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- S ---17. Add # of a pound, 7. of a crown, and 9 of a shilling

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Sum required 1 O 53. the answer.

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4. 19. Add + of a pound to # of a shilling. Sum 16s. 10d. o

5 20. Add 12 of a guinea, # of a pound, and # of a shilling together. Sum 12s. 5d.;. 3 21. Add lo of an English ell to # of a yard. Sum lyd. 1gr.

22. Add # cwt. and + lb. together. Sum 34r. 14b. 1202. 12; dr. 23. Add + mile and # furlong together. Sum 2fur. 16p. 24. Add + of a square mile, i. of an acre, and # of a rood

together. Sum 161a. 19p.

25. Add # barrel, . gallon, and # quart of beer together. Sum 8gal. 24t, #pt.

191. When the fractions are such as will not reduce to known quantities without remainder. Rule. Reduce the given fractions to fractions of the highest denomination mentioned, (Art. 183.) then reduce these to a common denominator, (Art. 180.) add the numerators together, as in Art. 187, and reduce the sum to its proper quantity, (by Art. 186.) which will be the answer".

26. Add # of a pound, # shilling, and } penny together.

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I first reduce +hill. and -*.d. to fractions of a pound, which is the 9

- - - - - - - I highest denomination in the question. I have then + ; and 270° all frac- d

* This rule will be readily understood; for it is plain, from what has been shewn in the preceding notes, that in order to add fractions together, they must be reduced first to parts of the same whole, and then to parts of the same denomination; after which the sum is evidently found (as before) by adding all the new numerators together, placing the common denominator under the sum, and reducing this fraction to its equivalent value in known denominations.

tions of a pound, these I reduce to a common denominator, and add as in Art.

180; the sum o: is next reduced to its lowest terms, and lastly to its pro

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192. When the given fractions are both simple.

RULE I. Reduce the fractions to a common denominator, beginning with the numerator of the greater fraction.

II. Subtract the lower new numerator from the upper, and under the remainder place the common denominator; this fraction being reduced to its lowest terms will be the answer".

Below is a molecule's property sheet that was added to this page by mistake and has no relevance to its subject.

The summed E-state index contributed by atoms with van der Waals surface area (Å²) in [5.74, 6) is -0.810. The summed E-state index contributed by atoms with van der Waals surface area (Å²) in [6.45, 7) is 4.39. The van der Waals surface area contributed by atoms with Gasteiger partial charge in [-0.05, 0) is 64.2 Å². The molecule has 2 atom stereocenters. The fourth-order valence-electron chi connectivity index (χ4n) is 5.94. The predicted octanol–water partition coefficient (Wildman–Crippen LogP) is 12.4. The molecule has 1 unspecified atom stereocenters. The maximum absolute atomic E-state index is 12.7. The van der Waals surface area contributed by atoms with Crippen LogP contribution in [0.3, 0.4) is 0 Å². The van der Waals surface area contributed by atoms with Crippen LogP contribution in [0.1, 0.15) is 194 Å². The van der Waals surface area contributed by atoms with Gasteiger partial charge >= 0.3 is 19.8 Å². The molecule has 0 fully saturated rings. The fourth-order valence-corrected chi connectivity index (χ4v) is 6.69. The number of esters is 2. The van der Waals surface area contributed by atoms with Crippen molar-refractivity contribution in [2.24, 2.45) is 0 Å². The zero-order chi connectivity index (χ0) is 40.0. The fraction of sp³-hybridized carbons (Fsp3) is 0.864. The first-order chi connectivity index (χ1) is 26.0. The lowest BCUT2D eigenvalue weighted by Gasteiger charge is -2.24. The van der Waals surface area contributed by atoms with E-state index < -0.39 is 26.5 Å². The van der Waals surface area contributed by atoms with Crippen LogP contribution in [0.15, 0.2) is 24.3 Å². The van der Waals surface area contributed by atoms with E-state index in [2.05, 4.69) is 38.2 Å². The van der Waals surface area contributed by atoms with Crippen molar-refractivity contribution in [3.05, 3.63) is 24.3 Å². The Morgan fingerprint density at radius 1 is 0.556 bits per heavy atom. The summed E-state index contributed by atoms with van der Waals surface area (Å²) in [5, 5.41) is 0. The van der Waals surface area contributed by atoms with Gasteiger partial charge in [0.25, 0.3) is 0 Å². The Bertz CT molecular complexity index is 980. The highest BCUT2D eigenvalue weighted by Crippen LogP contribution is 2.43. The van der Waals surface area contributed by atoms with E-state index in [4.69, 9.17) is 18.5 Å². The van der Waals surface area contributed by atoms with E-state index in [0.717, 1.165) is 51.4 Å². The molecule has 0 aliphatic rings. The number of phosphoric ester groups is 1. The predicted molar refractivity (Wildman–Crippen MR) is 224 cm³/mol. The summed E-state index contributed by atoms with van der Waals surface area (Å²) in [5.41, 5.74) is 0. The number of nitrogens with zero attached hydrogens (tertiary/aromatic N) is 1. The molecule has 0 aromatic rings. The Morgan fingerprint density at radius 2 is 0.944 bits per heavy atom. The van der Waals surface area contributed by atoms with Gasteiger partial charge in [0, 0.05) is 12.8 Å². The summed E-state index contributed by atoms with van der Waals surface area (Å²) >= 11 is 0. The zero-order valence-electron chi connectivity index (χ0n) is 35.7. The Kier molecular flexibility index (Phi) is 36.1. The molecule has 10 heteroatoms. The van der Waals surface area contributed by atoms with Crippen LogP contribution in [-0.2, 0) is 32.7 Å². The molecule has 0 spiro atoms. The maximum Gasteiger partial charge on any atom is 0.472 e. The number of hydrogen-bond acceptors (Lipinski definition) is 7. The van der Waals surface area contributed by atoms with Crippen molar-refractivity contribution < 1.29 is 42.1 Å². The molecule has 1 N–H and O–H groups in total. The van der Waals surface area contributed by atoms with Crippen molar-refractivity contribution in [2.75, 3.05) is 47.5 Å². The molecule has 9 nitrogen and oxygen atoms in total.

* As fractions of different denominations cannot be added, so neither can they be subtracted; we must first reduce them to a common denominator, and then it is plain that their difference is found by taking the difference of the new numerators, and placing it over the common denominator. Thus in Ex. 1. ExAMPLEs. 8 5 1. From — take —. 9 7 OPERATIon. Erplanation, - Beginning with the numeraThus, : x % – o: 7lew mum. tor 8 of the greater fraction, 1 rex 9 = *. duce the fractions to a common 11 difference. denominator; I then subtract - 45 from 56, and place the re9 X 7 = 63 common den. mainder ll over the common

11 - - denominator 63, which fraction Answer 63 the difference required. being in its lowest terms, is the

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193. When there are mired numbers, compound or compler fractions. RULE I. Reduce mixed numbers to improper fractions, compound and complex fractions to simple ones, reduce these to a common denominator, and proceed as before.

8 and -: reduced become ; and #. respectively, and the difference of

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these is evidently *:::: , or 63? as in the example.

Nothing can be plainer than this rule; for if one fraction be subtracted from another of the same denomination, the remainder is evidently a fraction of the same denomination with both; thus, if two fifths be taken from three fifths, the remainder will be one fifth; and the same of other fractions.

II. If the answer be an improper fraction, reduce it to its equivalent whole or mixed number".

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First, I reduce the mixed number to an improper fraction *. Secondly,

the compound fraction to a simple one # Thirdly, I reduce these two to a 2

so common denominator, and subtract, which gives the fraction #. Fourthly,

I reduce this fraction to its lowest terms #, and this to a mixed number.

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Erplanation. 16

The two complex fractions are first reduced to the simple ones o and 33”

these are next reduced to a common denominator; and all the rest as before.

* This rule is sufficiently plain from what is shewn in the note on the similar rule in Addition of Fractions, (Art. 189.)

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